3 Categories of Succession Planning
There are many benefits to being a small business owner such as being your own boss, leading a team and the ability to give back to your community.
A well-funded retirement account, though, is not one of these many benefits. Most of us believe that, when the time is right, we will sell our business and easily transition into retirement on the earnings generated from the sale. It’s certainly an appealing scenario.
To pull it off, however, takes years of preparation and careful planning. This succession planning can be broken down into three categories – people, systems and finances.
1. PeopleIdentifying and training the right person, or team, to take over the business requires the most time and effort. The smoothest and most obvious options will be family members or long-time, current employees. Start having these conversations at least five years prior to your anticipated transition date. If you need to look outside your organisation, it’s crucial to start looking early for several reasons. First, it may take quite a long time to find the right fit. You’re not just looking for someone capable of executing the work. You’re looking for someone to take over relationships with clients and employees that you’ve built over decades. You’re looking for someone to run an operation that most in your community will still associate with you.
Once you have selected a successor, the two of you should spend several years essentially tag teaming the job together. Make it clear to both your team and your customers that this person not only has your full trust and confidence, but you’re also transferring all of your knowledge through a clearly set out and transparent transition process.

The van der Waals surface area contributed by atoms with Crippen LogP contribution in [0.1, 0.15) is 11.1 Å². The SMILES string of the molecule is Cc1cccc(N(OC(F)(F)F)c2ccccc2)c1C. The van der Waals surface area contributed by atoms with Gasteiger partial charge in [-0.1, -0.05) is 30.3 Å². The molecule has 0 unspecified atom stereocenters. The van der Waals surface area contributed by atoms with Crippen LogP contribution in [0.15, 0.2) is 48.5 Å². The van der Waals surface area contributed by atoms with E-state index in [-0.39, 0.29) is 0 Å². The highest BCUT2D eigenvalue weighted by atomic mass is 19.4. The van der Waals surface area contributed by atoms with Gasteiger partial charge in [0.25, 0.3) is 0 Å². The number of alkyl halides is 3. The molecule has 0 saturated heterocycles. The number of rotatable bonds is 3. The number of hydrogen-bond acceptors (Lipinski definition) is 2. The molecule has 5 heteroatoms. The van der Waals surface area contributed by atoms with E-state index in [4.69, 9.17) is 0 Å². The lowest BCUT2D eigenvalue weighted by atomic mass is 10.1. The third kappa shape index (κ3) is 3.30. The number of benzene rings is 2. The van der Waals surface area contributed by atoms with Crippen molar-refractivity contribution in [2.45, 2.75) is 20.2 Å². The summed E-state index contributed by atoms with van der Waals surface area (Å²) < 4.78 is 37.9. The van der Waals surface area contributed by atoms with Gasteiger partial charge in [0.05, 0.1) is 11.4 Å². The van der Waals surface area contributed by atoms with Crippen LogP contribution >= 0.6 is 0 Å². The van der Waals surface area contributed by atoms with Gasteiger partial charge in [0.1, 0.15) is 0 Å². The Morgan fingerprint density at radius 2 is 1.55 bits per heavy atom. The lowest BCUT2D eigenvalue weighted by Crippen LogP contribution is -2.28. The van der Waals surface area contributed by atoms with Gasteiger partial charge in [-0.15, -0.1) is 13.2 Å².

2. SystemsMuch of this transition process will be facilitated through systems. The more your business operates based on systems, as opposed to based on you, the stronger position you’ll be in to hand it over to someone else. This can prove to be tremendously difficult in small businesses founded and run by one person over several decades. When it comes time to step away, we quickly discover that processes are not documented. It’s easy to take for granted the fact that you know how to operate so much of your business without consulting guides, checklists or procedures. You built it, you ran it, you know how it works. And indeed, this may have worked for many years. However, now that someone other than you is preparing to run the business, getting those processes out of your head and onto paper is a critical task. Again, the time to do this is years before the transition.
Ideally, documenting and implementing systems that explain your function in the enterprise should be done from day one. Even if you are not thinking of succession anytime soon, growing your business can prove frustratingly difficult if you’re constantly pulled back into operations because your systems are weak.